A year on from the first reported human case of infection with Middle East respiratory syndrome coronavirus (MERS-CoV), the world still has few answers to the most pressing question from a public-health perspective: what is the source of the steady stream of new cases? Only with this information can the outbreak be controlled.
There have so far been 114 confirmed cases of MERS-CoV infection, including 54 deaths, with another 34 suspected cases (see ‘Catching on’). All originated in the Arabian Peninsula, with most in Saudi Arabia and others in Jordan, Qatar and the United Arab Emirates (UAE). Imported cases have occurred in the United Kingdom, France, Italy and Tunisia. The virus is thought to be an animal virus that sporadically jumps to people — there are no signs yet that it can spread easily between humans, although limited spread between people in close contact has been seen.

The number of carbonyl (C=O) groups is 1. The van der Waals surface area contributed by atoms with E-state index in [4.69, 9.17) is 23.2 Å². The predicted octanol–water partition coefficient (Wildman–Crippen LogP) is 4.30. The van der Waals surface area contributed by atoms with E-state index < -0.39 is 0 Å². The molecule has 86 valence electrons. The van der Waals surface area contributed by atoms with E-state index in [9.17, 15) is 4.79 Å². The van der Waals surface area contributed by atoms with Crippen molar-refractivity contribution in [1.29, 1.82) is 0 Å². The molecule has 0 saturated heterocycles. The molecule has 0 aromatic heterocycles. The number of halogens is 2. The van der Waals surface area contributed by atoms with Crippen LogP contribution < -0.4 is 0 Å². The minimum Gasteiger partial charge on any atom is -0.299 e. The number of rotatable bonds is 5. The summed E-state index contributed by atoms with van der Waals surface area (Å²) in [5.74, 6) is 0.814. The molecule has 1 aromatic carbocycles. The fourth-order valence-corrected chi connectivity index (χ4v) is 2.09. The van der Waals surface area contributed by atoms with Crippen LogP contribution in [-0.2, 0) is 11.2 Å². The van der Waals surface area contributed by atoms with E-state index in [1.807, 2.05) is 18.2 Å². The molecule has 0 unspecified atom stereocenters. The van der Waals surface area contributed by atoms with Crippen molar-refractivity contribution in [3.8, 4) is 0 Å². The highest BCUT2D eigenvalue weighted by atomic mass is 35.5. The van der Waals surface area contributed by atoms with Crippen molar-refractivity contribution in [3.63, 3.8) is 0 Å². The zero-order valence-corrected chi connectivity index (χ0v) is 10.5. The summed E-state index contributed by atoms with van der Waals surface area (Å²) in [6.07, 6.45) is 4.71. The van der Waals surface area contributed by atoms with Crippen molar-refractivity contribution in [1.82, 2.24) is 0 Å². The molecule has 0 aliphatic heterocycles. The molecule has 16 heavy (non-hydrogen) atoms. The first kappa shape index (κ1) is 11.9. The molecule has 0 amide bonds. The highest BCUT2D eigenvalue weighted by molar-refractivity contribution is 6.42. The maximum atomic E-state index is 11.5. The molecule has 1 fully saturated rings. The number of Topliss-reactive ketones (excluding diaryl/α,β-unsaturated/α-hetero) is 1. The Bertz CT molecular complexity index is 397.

But a lack of epidemiological studies means that the source of the virus is still unknown. This is “absolutely unacceptable”, says Michael Osterholm, head of the University of Minnesota’s Center for Infectious Disease Research and Policy in Minneapolis. Affected countries have to some extent lacked a sense of urgency, agrees Jean-Claude Manuguerra, head of the Laboratory for Urgent Response to Biological Threats at the Pasteur Institute in Paris. They have also tended to consider it a sovereign issue that is the business of national authorities, not outsiders, he adds.